As snow and ice arrive in New York City, property owners must remember to keep their sidewalks, walkways and parking lots in reasonably safe condition. This helps protect pedestrians from sustaining a fall injury.
Of course, not all property owners maintain their property as prescribed by premises liability law. Sidewalks and parking lot surfaces can crack, rise and fall, become slippery in winter weather and develop holes. Such dangerous conditions can lead to a:
- Broken bone or fractured arm
- Severe sprain or strain
- Cut or bruise
- Concussion or brain injury
- Wrongful death
While most pedestrians are careful about where they are going, some hazards are unavoidable.
What Types of Buildings Must Maintain Safe Sidewalks and Parking Lots?
Whether in the Bronx or Brooklyn, Section 7-210 of the New York City Administrative Code governs the entire City. According to its provisions, the following properties must maintain reasonably safe sidewalks:
- Churches, synagogues, temples, mosques and other houses of worship
- Multifamily dwellings (four or more families)
- Other types of property
Duties include removal of snow and ice; maintenance and upkeep; fixing broken, uneven and cracked pavement; and tending to raised grating or sewers that could cause a pedestrian to trip and fall.
This does not apply, however, to residential properties with one, two or three families, where the properties are owner occupied and not used for business purposes. In those cases, the city would be liable to the person who was injured if the city had notice of the defect in the sidewalk and the person filed the notice of claim within the time limit. New York City also assumes liability for its failure to clear away snow or ice that has accumulated within its crosswalks, also dependent on the proper filing of a notice of claim.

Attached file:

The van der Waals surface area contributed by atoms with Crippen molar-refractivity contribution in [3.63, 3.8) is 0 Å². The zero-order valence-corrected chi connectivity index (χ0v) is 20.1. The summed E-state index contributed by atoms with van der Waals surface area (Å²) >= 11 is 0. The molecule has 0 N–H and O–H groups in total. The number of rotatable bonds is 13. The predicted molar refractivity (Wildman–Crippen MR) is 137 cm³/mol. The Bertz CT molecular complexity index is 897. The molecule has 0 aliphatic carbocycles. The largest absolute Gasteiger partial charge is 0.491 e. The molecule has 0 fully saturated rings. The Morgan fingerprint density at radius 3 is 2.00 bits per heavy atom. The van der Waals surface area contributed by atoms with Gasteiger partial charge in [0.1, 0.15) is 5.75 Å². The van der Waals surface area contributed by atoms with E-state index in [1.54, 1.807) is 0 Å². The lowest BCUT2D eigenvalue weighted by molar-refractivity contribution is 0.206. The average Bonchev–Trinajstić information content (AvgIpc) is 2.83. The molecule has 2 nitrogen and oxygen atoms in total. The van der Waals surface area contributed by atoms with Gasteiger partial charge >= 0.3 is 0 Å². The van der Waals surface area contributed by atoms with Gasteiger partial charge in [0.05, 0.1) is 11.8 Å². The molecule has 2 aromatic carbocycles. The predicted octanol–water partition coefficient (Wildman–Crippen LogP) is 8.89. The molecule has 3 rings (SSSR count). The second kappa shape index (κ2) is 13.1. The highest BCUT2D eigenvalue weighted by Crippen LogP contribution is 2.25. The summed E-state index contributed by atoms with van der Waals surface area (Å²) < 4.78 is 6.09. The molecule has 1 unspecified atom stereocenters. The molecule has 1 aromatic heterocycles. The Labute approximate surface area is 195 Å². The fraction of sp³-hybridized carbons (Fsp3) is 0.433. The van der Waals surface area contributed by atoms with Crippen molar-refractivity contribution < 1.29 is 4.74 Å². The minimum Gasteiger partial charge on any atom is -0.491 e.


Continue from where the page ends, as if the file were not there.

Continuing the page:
New York parking lots also must be kept in reasonably safe condition. Property owners must not ignore unsafe conditions such as uncleared snow or slippery ice. Once they know of a defective condition, property owners should fix it so that pedestrians can safely walk across the parking lot.
What Should I Do if I Was Injured While on Another Party's Property?
If you suffer a fall injury while on another person's premises, seek medical attention. You should also document what happened:
- Take photos using your cell phone or camera, especially when snow or ice is present
- Note whether any witnesses were present and get their contact information
- Note where and when the accident occurred, including information on the property owner and the property owner's insurance, if possible
- Call the police; then get the number of the police accident report and the name and number of the police officer
Finally, speak with a New York personal injury attorney experienced in premises liability. You may have the right to seek compensation for medical bills, lost wages, and pain and suffering.